The houses of the Belle View housing estate certainly have a view. The main road was cut sometime in the fifties along the side of one of the chalk escarpments that overlook the town. I can imagine the construction photographs: heavy lorries passing backwards and forwards along a ribbon of dusty white hardcore, scaffolding like stilts along the plunging edge. Visiting these houses is a strangely disorienting experience. You park on the road, walk down two flights of steep concrete steps to the front door, into a house where the downstairs is the upstairs and the upstairs is underneath. It’s always bracing to look out of the window, like a suburban council house had been ripped up and slung under a giant balloon.
Lila is sitting in a riser recliner at the wide window, a rent controlled Captain Nemo on the bridge of her dirigible. Since her accident – a fall, naturally – she’s swapped her uniform for a sweltering, cable-knit dressing gown and felt, leopard-skin booties.
‘Did you have any trouble with the keysafe?’ she says, waggling the booties. ‘Some people find it a bit fiddly.’
‘No. It was fine. It’s one of the better ones.’
‘I worry about it,’ she says. ‘Being overlooked.’
‘What by? Seagulls?’
‘No,’ she says. ‘The house that side’s been empty for ages. Next door’s the drugs people.’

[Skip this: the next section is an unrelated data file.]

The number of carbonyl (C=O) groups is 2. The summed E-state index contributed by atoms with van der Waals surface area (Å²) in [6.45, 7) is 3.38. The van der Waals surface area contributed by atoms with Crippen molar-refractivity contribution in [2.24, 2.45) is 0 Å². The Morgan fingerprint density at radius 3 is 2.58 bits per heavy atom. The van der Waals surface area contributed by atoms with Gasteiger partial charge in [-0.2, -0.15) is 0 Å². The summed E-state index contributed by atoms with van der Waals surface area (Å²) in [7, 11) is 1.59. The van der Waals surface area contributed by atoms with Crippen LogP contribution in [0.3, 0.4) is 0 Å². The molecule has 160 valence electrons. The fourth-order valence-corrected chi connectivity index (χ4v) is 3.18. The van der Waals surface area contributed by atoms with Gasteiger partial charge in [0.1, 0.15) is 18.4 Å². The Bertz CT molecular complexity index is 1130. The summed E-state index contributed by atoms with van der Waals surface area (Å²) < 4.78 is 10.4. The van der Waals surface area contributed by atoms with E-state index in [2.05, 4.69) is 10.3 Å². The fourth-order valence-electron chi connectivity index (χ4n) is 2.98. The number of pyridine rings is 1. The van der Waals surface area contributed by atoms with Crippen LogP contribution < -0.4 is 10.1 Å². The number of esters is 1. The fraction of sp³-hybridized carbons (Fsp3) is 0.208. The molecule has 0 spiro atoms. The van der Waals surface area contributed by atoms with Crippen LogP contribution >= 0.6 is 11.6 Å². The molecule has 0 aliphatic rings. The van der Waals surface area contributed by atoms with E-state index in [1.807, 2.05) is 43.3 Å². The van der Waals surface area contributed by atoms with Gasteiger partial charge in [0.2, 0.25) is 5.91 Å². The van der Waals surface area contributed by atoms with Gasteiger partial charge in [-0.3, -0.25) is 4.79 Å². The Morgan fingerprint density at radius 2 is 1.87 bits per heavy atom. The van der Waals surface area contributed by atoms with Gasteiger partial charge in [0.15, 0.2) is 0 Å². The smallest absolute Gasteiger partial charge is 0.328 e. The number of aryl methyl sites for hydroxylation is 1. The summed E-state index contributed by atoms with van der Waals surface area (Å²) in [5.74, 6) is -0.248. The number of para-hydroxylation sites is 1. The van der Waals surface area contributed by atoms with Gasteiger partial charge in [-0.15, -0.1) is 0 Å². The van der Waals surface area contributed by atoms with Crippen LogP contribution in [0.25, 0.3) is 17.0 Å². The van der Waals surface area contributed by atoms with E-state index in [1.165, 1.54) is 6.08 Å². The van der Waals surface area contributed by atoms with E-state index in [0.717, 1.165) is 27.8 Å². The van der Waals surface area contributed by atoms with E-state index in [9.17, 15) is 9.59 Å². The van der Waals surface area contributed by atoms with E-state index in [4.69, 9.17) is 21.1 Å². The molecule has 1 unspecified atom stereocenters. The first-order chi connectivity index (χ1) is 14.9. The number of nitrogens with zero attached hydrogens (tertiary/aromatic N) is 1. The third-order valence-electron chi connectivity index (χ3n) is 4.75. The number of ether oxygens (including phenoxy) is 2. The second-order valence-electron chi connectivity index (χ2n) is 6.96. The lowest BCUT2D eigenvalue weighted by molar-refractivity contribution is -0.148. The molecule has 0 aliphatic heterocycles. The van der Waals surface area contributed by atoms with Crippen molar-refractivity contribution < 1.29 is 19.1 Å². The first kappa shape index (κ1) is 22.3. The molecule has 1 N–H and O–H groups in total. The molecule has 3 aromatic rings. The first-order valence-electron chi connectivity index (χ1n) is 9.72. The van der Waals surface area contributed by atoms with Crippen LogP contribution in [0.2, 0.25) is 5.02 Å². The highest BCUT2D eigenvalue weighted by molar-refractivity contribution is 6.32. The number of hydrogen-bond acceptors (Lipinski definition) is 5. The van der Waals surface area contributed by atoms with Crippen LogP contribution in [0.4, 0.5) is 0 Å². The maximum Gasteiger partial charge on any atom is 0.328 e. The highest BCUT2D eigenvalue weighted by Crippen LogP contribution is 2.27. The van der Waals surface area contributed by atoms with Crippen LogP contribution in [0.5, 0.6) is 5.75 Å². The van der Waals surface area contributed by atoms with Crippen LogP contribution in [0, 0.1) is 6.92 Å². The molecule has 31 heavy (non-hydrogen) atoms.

‘Oh?’ I say, pulling a concerned face. ‘Sorry.’
‘Oh no!’ she says. ‘They’re lovely. They’ve helped me loads of times. They don’t take the drugs. They only deal.’
‘Is that the house with the big hedge?’
‘That’s it. The postman says it’s cannabis, but I think it’s juniper. They didn’t grow it, mind. It was there before they came. Fifteen years ago, now. It wasn’t that tall then, but I don’t think they’re gardeners. Anyway, it probably suits them to have a little bit of cover, if you get my drift. They’ve had the police round twice, you know.’
‘Have they? When was that?’
‘Once when they first moved in, and once a couple of years ago. Rita did a bit of time in the prison, but she’s so good they let her out pretty quick. I think they wanted to keep her longer ‘cos she was good for morale, but she’s got kids, so…’
Lila waggles her booties again.
‘Anyway! What’s on the menu today?’